From: Janek Kozicki (janek_listy_at_[hidden])
Date: 2006-06-13 11:31:58
Andy Little said: (by the date of Tue, 13 Jun 2006 00:59:11 +0100)
> > There are also spaces where the units (or more accurately, the
> > dimensions) are not the same in all directions, so any vectors in those
> > spaces will have mixed units in any coordinate system. A commonly used
> > one is called "phase space" and it includes the position and momentum
> > variables for a system all in the same space. Thinking of them together
> > turns out to be quite important in some applications, so the example can
> > be quite meaningful for some people.
> That is interesting, though I find anything beyond the usual space difficult to
> visualise. The ability to visualise things such as this seems to be what marks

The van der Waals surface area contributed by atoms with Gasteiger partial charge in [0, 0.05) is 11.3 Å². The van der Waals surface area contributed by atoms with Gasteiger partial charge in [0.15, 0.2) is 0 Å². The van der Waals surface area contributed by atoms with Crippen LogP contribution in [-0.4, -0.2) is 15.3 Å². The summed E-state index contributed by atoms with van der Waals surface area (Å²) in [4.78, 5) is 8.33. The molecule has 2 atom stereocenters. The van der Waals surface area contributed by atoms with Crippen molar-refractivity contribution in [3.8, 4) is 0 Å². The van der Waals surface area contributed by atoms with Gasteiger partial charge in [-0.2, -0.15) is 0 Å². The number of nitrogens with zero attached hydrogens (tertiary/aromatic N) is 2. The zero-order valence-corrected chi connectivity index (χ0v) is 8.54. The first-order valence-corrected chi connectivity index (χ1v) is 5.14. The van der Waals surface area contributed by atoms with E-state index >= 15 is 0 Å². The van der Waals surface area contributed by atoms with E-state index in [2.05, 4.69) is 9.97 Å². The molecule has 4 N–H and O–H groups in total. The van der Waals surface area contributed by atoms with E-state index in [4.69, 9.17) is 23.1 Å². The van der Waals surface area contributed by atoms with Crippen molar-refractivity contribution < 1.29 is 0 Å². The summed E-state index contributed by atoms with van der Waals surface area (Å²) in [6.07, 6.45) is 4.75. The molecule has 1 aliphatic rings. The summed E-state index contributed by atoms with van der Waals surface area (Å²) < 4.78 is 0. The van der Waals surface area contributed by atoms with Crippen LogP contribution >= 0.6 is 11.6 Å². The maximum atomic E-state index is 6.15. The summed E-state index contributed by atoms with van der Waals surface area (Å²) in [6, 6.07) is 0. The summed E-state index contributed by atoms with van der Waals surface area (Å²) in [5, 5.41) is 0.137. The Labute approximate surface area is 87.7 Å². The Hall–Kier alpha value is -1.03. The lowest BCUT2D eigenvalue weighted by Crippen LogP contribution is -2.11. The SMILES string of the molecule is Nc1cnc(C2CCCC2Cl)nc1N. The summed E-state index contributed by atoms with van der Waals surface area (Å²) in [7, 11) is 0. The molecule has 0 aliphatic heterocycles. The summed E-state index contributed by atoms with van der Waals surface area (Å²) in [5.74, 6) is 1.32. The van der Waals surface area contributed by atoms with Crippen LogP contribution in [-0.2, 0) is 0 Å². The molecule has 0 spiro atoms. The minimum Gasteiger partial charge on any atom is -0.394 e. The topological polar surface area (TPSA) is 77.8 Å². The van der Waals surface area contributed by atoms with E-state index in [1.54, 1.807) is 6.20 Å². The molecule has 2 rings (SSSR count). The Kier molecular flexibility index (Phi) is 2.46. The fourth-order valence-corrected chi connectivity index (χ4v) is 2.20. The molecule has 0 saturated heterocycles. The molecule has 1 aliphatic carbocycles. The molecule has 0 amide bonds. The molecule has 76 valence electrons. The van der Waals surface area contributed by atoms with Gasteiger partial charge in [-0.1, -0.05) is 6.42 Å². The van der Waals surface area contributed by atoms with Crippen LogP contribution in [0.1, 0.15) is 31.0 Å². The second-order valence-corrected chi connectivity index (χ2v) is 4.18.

> out mathematicians.
... and engineers? physicians? I'm not sure to which category I could
belong (certainly not mathematician) but "phase space" is quite common
when working with engineering problems. It is the most handy way to
represent what is going on in any given point of space. However vector
operations between vectors in "phase space" are different than
dot_product and cross_product. Those two operations make no sense in fact.
It is although common to multiply such vectors by some matrices...
-- Janek Kozicki |
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